Moro clans in the province of Lanao del Sur did not join the Bangsamoro Islamic Freedom Fighters, but they were in a political vacuum into which the now notorious Maute brothers, Omarkhayam and Abdullah, and Isnilon Hapilon, could step.
Hapilon, originally an MNLF member, decided to join the Abu Sayyaf Group after meeting its then leader, Abdurajak Janjalani, in 1994, on Basilan Island. The Abu Sayyaf Group, while having well-educated leaders able to project an Islamic message, mainly operated by robbery, kidnap-for-ransom and extortion, and so caused a lot of difficulties for local communities, and
for the MNLF and MILF.
Hapilon eventually became a significant leader, notorious for kidnapping and beheading. Soon after the emergence of Daesh in the Iraqi city of Mosul in mid 2014, Hapilon swore allegiance to Abu Bakr al-Baghdadi. The US put a $6.7 million reward on his head, and the Philippine government $250,000.
In 2016, the Philipine armed forces forced the Abu Sayyaf Group from Basilan to Sulu Island. There Hapilon tried to align the Abu Sayyaf fighters to Daesh, but they rejected him.
Hapilon then appeared in Butig, a small town south of Lake Lanao, in November 2016, when the Maute brothers and their Daesh-aligned fighters declared control, only to be forced out by the military, with fighting continuing into January 2017.
There were seven Maute brothers, part of an influential family based at Butig, with investments in Marawi City and in Manila. The most prominent brothers, Omarkhayam and Abdullah, had been members of MILF, but left it in 2012. They swore allegiance to Daesh in 2015.
The capture of their parents, Cayamora and Farhana Maute, with a load of arms and explosives in June 2017 certainly demonstrated that the family itself invested in the armed group.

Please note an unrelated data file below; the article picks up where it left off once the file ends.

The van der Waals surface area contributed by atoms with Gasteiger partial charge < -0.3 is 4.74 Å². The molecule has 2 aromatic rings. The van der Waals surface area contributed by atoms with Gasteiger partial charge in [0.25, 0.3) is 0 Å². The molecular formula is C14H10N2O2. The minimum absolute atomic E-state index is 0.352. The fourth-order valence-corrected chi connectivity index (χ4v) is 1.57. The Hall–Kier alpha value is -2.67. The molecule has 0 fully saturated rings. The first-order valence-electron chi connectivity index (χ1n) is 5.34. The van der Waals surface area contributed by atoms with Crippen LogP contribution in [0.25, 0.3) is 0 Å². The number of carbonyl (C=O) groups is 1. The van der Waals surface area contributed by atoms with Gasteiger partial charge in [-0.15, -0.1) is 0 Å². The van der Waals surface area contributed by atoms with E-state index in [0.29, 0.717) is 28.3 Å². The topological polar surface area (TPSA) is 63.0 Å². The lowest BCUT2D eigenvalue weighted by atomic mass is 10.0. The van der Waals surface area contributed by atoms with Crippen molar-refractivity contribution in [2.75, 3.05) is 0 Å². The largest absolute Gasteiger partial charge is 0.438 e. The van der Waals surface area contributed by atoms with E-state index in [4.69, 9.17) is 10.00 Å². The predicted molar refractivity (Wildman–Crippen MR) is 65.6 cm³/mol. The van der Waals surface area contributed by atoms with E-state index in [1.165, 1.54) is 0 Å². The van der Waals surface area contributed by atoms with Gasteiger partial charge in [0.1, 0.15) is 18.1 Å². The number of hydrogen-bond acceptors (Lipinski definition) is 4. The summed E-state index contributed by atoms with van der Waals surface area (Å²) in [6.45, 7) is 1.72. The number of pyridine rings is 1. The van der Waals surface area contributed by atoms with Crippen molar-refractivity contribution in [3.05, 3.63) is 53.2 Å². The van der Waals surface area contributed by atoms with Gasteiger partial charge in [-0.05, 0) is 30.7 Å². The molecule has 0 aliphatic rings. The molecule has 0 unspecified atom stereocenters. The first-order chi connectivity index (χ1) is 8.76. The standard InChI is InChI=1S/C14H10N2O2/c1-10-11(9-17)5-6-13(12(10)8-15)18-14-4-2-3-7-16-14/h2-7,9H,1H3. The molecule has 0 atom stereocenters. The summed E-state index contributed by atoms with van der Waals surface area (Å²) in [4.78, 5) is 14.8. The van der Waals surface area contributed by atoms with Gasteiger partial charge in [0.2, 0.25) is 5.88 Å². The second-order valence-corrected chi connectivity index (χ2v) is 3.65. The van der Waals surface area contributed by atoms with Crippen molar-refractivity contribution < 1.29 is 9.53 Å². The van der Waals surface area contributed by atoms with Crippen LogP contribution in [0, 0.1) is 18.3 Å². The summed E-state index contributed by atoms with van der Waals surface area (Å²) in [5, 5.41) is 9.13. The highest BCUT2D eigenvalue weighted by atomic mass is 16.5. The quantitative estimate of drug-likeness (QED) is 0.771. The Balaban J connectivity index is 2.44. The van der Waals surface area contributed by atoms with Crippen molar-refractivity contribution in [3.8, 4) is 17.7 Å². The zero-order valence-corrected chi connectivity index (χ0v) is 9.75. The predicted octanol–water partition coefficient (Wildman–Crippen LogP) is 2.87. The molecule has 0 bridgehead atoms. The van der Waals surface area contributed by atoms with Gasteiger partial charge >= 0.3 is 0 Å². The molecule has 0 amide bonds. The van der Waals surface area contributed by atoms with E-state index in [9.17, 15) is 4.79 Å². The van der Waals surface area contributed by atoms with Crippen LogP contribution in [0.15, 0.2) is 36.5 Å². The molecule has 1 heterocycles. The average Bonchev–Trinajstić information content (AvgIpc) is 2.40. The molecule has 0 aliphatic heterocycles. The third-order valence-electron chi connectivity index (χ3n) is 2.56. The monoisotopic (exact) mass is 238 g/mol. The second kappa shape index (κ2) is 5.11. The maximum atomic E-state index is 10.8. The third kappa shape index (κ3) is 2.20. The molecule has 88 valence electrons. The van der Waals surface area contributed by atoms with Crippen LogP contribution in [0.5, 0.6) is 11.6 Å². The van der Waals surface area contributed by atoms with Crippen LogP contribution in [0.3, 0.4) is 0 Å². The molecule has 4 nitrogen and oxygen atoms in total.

But evidence emerged around then that both Philippine Liberal Party politicians associated with former president Benigno Aquino, and officials close to President Duterte, had been in Marawi City prior to the outbreak of violence.
On the other hand, a July 2017 report by Sidney Jones’s Institute for Policy Analysis of Conflict in Indonesia provided evidence of Daesh funding. Between January and March 2017 $US55,000 ($A73,000) was transferred from Syria through Indonesia to Hapilon and the Maute brothers by Daesh. Jones’s report discounted any significant role for foreign fighters, emphasising the local context.
In fact there is no shortage of weapons in Mindanao, where large private armies are well equipped by their political sponsors, up to the level of the president.
It appears that the national government, and particularly the military command, outmanoeuvred both the Islamic extremists and the Liberal Party opposition in manipulating the dangerous situation in Lanao del Sur.
All this suggests that the Turnbull government’s decision to deploy 80 special forces soldiers to the Philippines to provide urban warfare training could involve Australian troops in a longstanding, deep conflict over Moro rights to land.
Marawi marked a sudden turn in Duterte’s international and domestic policy. He switched from criticism of the US military alliance to embracing it, from support for peace talks with the National Democratic Front of the Philippines to open conflict with them. In turn, international criticism of Duterte’s mass murder of drug suspects died down.
By January 2018, three-quarters of all Armed Forces of the Philippines combat battalions were deployed in Mindanao, with about 45 positioned against the New People’s Army and 25 against the Moro communities. South-east Mindanao is not a strong Moro region, but is notable for the indigenous Lumad tribes there and their relatively unexploited forests, agricultural lands and mineral resources. This is also where the New People’s Army is reputed to be strongest.
This article was first published in the print edition of The Saturday Paper on March 10, 2018 as "Battle for Marawi".